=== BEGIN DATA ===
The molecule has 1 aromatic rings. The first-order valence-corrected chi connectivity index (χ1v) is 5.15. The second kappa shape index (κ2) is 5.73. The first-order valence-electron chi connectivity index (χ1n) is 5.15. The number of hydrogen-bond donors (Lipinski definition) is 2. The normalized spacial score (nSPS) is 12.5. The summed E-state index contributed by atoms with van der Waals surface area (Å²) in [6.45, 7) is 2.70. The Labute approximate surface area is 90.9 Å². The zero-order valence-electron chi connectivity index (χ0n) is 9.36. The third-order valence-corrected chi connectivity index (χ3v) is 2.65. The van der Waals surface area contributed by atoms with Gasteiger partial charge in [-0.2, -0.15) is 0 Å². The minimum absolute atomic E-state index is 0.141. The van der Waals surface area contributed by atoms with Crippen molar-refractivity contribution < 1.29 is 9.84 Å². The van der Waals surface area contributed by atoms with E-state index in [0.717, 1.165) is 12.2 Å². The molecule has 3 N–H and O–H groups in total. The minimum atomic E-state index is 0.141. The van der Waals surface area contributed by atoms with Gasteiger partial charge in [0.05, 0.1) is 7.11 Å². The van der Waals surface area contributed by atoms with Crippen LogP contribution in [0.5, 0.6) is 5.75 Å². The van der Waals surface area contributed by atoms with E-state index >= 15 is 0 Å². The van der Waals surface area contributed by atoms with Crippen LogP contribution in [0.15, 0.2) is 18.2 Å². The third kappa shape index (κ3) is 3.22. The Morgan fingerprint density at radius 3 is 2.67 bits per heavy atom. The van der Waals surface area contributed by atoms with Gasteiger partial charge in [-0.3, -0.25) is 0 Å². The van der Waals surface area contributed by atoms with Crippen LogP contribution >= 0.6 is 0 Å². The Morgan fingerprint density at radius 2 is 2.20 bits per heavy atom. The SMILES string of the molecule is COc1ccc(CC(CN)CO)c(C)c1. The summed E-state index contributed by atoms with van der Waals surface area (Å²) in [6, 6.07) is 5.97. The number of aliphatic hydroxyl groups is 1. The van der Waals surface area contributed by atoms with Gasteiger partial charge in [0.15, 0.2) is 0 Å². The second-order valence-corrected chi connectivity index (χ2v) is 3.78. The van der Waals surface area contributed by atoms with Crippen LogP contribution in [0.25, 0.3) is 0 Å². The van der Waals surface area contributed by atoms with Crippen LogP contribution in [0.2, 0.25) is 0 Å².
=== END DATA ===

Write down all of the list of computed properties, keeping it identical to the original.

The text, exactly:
The molecule has 1 aromatic rings. The first-order valence-corrected chi connectivity index (χ1v) is 5.15. The second kappa shape index (κ2) is 5.73. The first-order valence-electron chi connectivity index (χ1n) is 5.15. The number of hydrogen-bond donors (Lipinski definition) is 2. The normalized spacial score (nSPS) is 12.5. The summed E-state index contributed by atoms with van der Waals surface area (Å²) in [6.45, 7) is 2.70. The Labute approximate surface area is 90.9 Å². The zero-order valence-electron chi connectivity index (χ0n) is 9.36. The third-order valence-corrected chi connectivity index (χ3v) is 2.65. The van der Waals surface area contributed by atoms with Gasteiger partial charge in [-0.2, -0.15) is 0 Å². The minimum absolute atomic E-state index is 0.141. The van der Waals surface area contributed by atoms with Crippen molar-refractivity contribution < 1.29 is 9.84 Å². The van der Waals surface area contributed by atoms with E-state index in [0.717, 1.165) is 12.2 Å². The molecule has 3 N–H and O–H groups in total. The minimum atomic E-state index is 0.141. The van der Waals surface area contributed by atoms with Gasteiger partial charge in [0.05, 0.1) is 7.11 Å². The van der Waals surface area contributed by atoms with Crippen LogP contribution in [0.5, 0.6) is 5.75 Å². The van der Waals surface area contributed by atoms with E-state index >= 15 is 0 Å². The van der Waals surface area contributed by atoms with Crippen LogP contribution in [0.15, 0.2) is 18.2 Å². The third kappa shape index (κ3) is 3.22. The Morgan fingerprint density at radius 3 is 2.67 bits per heavy atom. The van der Waals surface area contributed by atoms with Gasteiger partial charge in [-0.3, -0.25) is 0 Å². The van der Waals surface area contributed by atoms with Crippen LogP contribution >= 0.6 is 0 Å². The Morgan fingerprint density at radius 2 is 2.20 bits per heavy atom. The SMILES string of the molecule is COc1ccc(CC(CN)CO)c(C)c1. The summed E-state index contributed by atoms with van der Waals surface area (Å²) in [6, 6.07) is 5.97. The number of aliphatic hydroxyl groups is 1. The van der Waals surface area contributed by atoms with Gasteiger partial charge in [0.15, 0.2) is 0 Å². The second-order valence-corrected chi connectivity index (χ2v) is 3.78. The van der Waals surface area contributed by atoms with Crippen LogP contribution in [0.25, 0.3) is 0 Å². The van der Waals surface area contributed by atoms with Crippen LogP contribution in [0.2, 0.25) is 0 Å².